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3 Higher Education Trends to Prepare for the Unknown in 2024

Despite great challenges this academic year, here are three higher education trends that can improve your institution’s  long-term outlook.

The higher education landscape in 2024 may feel like a minefield to many. Longstanding challenges such as affordability, public skepticism, and evolving student support needs amplify tensions under the weight of political opposition and legislative uncertaintiesYet undeterred by these stressors, many college and university leaders are embracing creative problemsolving to illuminate a path toward sustainable improvement this academic year. Hanover researchers see many institutions persevering by doubling student support and retention efforts, emphasizing higher education’s intrinsic value in the labor market, and seizing a new focus on institutional agility. Learn how to leverage these trends on your campus to manage flux in 2024. 

Higher Education Trend #1: Navigating Student Support Options to Promote Retention 

What students need and expect from colleges and universities today is different than in previous decades. Many institutions recognize the importance of not only recruiting students of non-traditional and historically marginalized demographics, but also retaining them. Political motivations continue to complicate these retention initiatives. For example, some states and regions are experiencing undue political interference in their diversity, equity, and inclusion (DEI) initiatives or curriculum that regards theories based on gender/sex, race, or other identities.   

Navigating this and other retention-related challenges is ultimately a campus-wide issue, and data analysis remains one of the best tools to fuel any retention improvement initiative. Leaders can leverage this higher education trend by breaking down institutional silos to create cohesion between enrollment and retention efforts. This allows institutions to more efficiently identify opportunity gaps early and help create more equitable outcomes. Using data to anticipate diverse and non-traditional support needs can help students of non-dominant or marginalized backgrounds feel more confident in remaining at your institution.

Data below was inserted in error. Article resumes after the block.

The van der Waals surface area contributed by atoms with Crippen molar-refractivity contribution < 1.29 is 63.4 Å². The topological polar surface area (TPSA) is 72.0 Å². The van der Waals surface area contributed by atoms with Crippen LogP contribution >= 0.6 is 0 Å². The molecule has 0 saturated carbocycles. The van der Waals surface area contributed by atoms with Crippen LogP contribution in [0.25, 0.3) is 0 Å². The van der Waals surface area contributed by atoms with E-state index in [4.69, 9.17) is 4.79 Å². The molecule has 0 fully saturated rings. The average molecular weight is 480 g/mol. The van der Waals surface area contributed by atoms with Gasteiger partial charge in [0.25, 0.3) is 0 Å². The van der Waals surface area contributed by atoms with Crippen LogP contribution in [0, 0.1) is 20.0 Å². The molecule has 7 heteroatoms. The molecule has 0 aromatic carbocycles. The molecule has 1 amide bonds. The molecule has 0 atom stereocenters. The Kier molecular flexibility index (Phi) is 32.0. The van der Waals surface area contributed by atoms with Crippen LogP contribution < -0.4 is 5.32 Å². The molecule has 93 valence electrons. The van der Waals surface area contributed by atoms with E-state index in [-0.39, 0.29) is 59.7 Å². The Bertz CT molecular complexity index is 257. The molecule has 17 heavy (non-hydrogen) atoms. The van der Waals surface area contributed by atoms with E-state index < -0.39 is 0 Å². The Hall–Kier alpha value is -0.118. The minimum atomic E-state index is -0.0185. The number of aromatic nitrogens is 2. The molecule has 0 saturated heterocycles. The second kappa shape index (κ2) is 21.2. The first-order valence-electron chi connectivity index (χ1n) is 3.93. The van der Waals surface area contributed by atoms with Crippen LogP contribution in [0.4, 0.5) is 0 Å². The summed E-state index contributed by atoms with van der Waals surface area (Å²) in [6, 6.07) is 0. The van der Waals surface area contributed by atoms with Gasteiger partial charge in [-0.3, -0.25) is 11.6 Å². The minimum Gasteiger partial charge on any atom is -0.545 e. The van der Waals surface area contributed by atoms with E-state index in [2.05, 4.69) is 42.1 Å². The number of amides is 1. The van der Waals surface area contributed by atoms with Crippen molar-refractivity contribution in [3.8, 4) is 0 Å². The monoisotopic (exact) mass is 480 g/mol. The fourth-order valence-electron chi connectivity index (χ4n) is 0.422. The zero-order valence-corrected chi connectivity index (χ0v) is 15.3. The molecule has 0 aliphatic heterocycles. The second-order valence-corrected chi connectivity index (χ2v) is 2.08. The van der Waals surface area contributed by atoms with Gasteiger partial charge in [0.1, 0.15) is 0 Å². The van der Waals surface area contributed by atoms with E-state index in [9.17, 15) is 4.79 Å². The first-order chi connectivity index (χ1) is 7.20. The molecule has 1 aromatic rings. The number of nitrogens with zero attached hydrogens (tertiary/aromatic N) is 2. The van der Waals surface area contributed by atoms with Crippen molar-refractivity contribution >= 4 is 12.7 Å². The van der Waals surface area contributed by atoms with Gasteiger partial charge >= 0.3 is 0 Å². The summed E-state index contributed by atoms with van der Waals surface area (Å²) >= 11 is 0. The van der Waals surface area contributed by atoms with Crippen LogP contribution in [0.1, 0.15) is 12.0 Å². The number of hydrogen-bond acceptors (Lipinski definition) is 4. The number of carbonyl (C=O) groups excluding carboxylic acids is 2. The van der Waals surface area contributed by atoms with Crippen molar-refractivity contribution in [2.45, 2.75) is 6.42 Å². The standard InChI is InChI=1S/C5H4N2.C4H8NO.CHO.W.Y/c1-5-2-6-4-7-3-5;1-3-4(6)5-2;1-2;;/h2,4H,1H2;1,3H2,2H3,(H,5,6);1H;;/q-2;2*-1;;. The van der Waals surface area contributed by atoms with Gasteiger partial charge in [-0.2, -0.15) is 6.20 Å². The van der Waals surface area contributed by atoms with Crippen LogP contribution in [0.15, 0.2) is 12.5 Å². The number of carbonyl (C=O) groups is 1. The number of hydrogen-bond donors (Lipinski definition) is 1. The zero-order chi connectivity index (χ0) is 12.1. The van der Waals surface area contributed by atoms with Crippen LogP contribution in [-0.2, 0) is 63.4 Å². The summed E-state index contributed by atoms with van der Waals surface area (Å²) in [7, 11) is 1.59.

Improving retention rates involves highlighting common ground and using data to proactively prepare to accommodate students who benefit the most from your support services:  

  • Form an institution-wide retention taskforce to assess existing services and interventions, establish a strategic retention plan, and monitor performance indicators. Successful strategies often include implementing mandatory advising check points or courses and early-warning systems or best practices.  
  • Analyze student success and retention data to understand student-level characteristics and behaviors driving year-to-year student retention and on-time graduation using predictive modeling.  
  • Foster a campus culture that normalizes getting help, educates students about what various services can do for them, and encourages participation within accessible, flexible, culturally responsive programming.  
 Tune into our prerecorded webinar to learn more about Using Data to Prevent and Recover Stop-out College Students 

Trend #2: Fostering Career Readiness Opportunities to Capture Student Interest  

Despite persistent public skepticism of the value of higher education, there is hope. Higher education still offers valuable means for the next generation to attain fulfilling careers. In fact, nearly 80% of adults 25-30 with a bachelor’s degree agree their work fits well with their talents and interests. So, how can institutions capture student interest in spite of doubts?